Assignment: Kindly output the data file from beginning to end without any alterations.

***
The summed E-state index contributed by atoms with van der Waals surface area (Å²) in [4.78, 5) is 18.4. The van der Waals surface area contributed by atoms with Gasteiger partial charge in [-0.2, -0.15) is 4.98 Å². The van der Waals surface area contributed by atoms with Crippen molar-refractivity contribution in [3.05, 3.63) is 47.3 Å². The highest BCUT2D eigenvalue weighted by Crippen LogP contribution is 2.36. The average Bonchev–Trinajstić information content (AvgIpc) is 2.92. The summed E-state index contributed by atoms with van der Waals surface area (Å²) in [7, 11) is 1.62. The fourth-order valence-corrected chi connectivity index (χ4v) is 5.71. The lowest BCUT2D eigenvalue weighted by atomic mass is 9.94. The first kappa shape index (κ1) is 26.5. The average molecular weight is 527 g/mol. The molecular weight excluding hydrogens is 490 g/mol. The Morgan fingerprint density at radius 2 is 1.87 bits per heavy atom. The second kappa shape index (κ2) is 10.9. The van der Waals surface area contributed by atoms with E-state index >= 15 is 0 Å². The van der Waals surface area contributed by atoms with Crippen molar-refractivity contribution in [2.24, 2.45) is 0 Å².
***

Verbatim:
The summed E-state index contributed by atoms with van der Waals surface area (Å²) in [4.78, 5) is 18.4. The van der Waals surface area contributed by atoms with Gasteiger partial charge in [-0.2, -0.15) is 4.98 Å². The van der Waals surface area contributed by atoms with Crippen molar-refractivity contribution in [3.05, 3.63) is 47.3 Å². The highest BCUT2D eigenvalue weighted by Crippen LogP contribution is 2.36. The average Bonchev–Trinajstić information content (AvgIpc) is 2.92. The summed E-state index contributed by atoms with van der Waals surface area (Å²) in [7, 11) is 1.62. The fourth-order valence-corrected chi connectivity index (χ4v) is 5.71. The lowest BCUT2D eigenvalue weighted by atomic mass is 9.94. The first kappa shape index (κ1) is 26.5. The average molecular weight is 527 g/mol. The molecular weight excluding hydrogens is 490 g/mol. The Morgan fingerprint density at radius 2 is 1.87 bits per heavy atom. The second kappa shape index (κ2) is 10.9. The van der Waals surface area contributed by atoms with E-state index >= 15 is 0 Å². The van der Waals surface area contributed by atoms with Crippen molar-refractivity contribution in [2.24, 2.45) is 0 Å².